Duchess of Windsor’s Jewels

Few love stories have captured hearts and imaginations like that of British King Edward VIII and American divorcee Wallis Simpson. Edward and Wallis, also known as the Duke and Duchess of Windsor, became one of the most romantic couples of the century when Edward renounced the English throne in 1936 to marry Wallis, the love of his life.

Befitting this larger-than-life story of 40 years of courtship and marriage, Cartier created jewellery and precious objects, revealing and recording the tender, loving intimacies that filled the relationship. These pieces, ranging from the most spectacular to the most personal, have been sold at record prices at auctions down the years.

A rose gold cigarette case bearing the inscription “David from Wallis. Christmas 1935” by CARTIER. Known as David to the royal family, one of the first gifts exchanged was this Christmas present from Wallis that featured a map engraved of their travels across Europe, with each capital city plotted with a cabochon gem or brilliant-cut diamond, and the destinations joined by enamelled wire.
A rose gold cigarette case bearing the inscription “David from Wallis. Christmas 1935” by CARTIER. Known as David to the royal family, one of the first gifts exchanged was this Christmas present from Wallis that featured a map engraved of their travels across Europe, with each capital city plotted with a cabochon gem or brilliant-cut diamond, and the destinations joined by enamelled wire.

Like his grandfather before him, Edward was an ardent client of Cartier, which was official jeweller to the crown since 1904.

 A 19.77ct cushion-cut emerald, CARTIER. Edward presented Wallis Simpson with an engagement ring shortly after his abdication in December 1936
A 19.77ct cushion-cut emerald, CARTIER. Edward presented Wallis Simpson with an engagement ring shortly after his abdication in December 1936

Throughout their married life, the Duke and Duchess of Windsor continued to commission special pieces from Cartier, many bearing sentimentally-charged symbols, motifs, and messages that spoke a secret language of love between the couple. One of their favourites among these was the initials ‘WE’ — a pun on their names, Wallis and Edward.

A bracelet of nine Latin crosses set with baguette-cut diamonds, aquamarines, emeralds, rubies, yellow sapphires, and amethysts given to Wallis by the Duke between 1934 and 1944 to commemorate certain events in their lives. The backs bore dates and cryptic personal inscriptions such as “Our Marriage Cross Wallis 3-VI-37”.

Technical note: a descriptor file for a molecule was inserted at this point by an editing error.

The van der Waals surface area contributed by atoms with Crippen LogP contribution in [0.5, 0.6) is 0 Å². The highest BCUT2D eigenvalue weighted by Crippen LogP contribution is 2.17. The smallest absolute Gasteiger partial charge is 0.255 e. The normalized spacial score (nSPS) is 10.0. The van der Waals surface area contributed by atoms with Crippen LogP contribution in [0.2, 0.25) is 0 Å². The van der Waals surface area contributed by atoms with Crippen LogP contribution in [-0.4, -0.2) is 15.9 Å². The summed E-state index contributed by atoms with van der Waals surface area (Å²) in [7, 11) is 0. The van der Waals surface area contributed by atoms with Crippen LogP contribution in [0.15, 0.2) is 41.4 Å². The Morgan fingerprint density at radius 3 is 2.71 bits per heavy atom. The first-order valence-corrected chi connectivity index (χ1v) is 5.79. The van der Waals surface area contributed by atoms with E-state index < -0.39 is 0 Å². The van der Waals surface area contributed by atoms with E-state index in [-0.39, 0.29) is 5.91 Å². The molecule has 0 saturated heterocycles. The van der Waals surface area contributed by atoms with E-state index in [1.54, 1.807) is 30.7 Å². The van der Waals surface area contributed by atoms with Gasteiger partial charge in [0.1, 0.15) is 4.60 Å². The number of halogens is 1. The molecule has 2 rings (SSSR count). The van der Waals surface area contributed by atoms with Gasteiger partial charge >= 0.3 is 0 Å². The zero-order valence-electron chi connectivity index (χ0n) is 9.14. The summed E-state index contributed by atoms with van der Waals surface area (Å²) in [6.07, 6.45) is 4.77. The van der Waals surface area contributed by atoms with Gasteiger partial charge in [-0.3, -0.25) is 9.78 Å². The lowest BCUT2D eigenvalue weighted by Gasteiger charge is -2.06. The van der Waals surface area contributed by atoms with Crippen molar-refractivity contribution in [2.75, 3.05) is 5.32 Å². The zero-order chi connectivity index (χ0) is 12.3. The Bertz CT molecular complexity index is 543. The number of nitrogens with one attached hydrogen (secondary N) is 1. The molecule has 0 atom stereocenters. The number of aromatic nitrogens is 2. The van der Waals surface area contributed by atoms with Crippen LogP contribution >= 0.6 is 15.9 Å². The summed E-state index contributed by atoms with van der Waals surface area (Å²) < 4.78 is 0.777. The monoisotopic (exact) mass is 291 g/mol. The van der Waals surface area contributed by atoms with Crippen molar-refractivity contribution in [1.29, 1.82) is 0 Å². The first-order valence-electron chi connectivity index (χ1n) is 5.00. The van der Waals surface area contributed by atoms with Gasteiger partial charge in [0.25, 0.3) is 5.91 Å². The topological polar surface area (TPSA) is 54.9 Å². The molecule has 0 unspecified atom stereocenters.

A bracelet of nine Latin crosses set with baguette-cut diamonds, aquamarines, emeralds, rubies, yellow sapphires, and amethysts given to Wallis by the Duke between 1934 and 1944 to commemorate certain events in their lives. The backs bore dates and cryptic personal inscriptions such as “Our Marriage Cross Wallis 3-VI-37”.

After the war the couple settled in Paris, bringing with them their six dogs and hundreds of suitcases on travels between Paris, Deauville, Cannes, Palm Beach, and Saint-Moritz. Adored by media and photographers, Wallis and Edward were the epitome of elegance and sophistication. The Duchess was considered the ‘best-dressed woman in the world’.

An emerald and ruby bib necklace, CARTIER; The Duke and Duchess of Windsor gala ball at the Orangerie at Versailles
An emerald and ruby bib necklace, CARTIER; The Duke and Duchess of Windsor gala ball at the Orangerie at Versailles
A panther bracelet made for the Duchess by CARTIER in 1952. It fetched a price of more than US$7 million at Sotheby's London auction in 2010.
A panther bracelet made for the Duchess by CARTIER in 1952. It fetched a price of more than US$7 million at Sotheby’s London auction in 2010.
A panther bracelet made for the Duchess by CARTIER in 1952. It fetched a price of more than US$7 million at Sotheby's London auction in 2010.
A panther bracelet made for the Duchess by CARTIER in 1952. It fetched a price of more than US$7 million at Sotheby’s London auction in 2010.
The Duchess wearing a ruby, sapphire, emerald, citrine, and diamond flamingo clip, an iconic design by CARTIER’s Jeanne Toussaint for the Duchess in 1940.
The Duchess wearing a ruby, sapphire, emerald, citrine, and diamond flamingo clip, an iconic design by CARTIER’s Jeanne Toussaint for the Duchess in 1940.
A brooch featuring a pug’s head in gold, enamel, and citrine, in tribute to the couple’s beloved dogs by CARTIER
A brooch featuring a pug’s head in gold, enamel, and citrine, in tribute to the couple’s beloved dogs by CARTIER

Over two decades, Cartier presented Wallis with a collection of animal-themed brooches, bracelets, necklaces, and lorgnettes, as well as jewels with feline motifs and ravishing bird brooches.

Following the Duchess’s death in 1986, Sotheby’s auctioned her vast jewellery collection in 1987, with pieces being presented for sale intermittently in further auctions over the years.

Cartier has recovered some of these iconic jewellery at the auctions; the most recent being the flamingo brooch acquired in London in 2010. These pieces are among the most striking and unique in Cartier’s collection today — a testament to the Windsor style and the boldly creative yet intimate jewellery it engendered, as well as to the prolific, never-to-be-repeated partnership Cartier enjoyed with the legendary couple.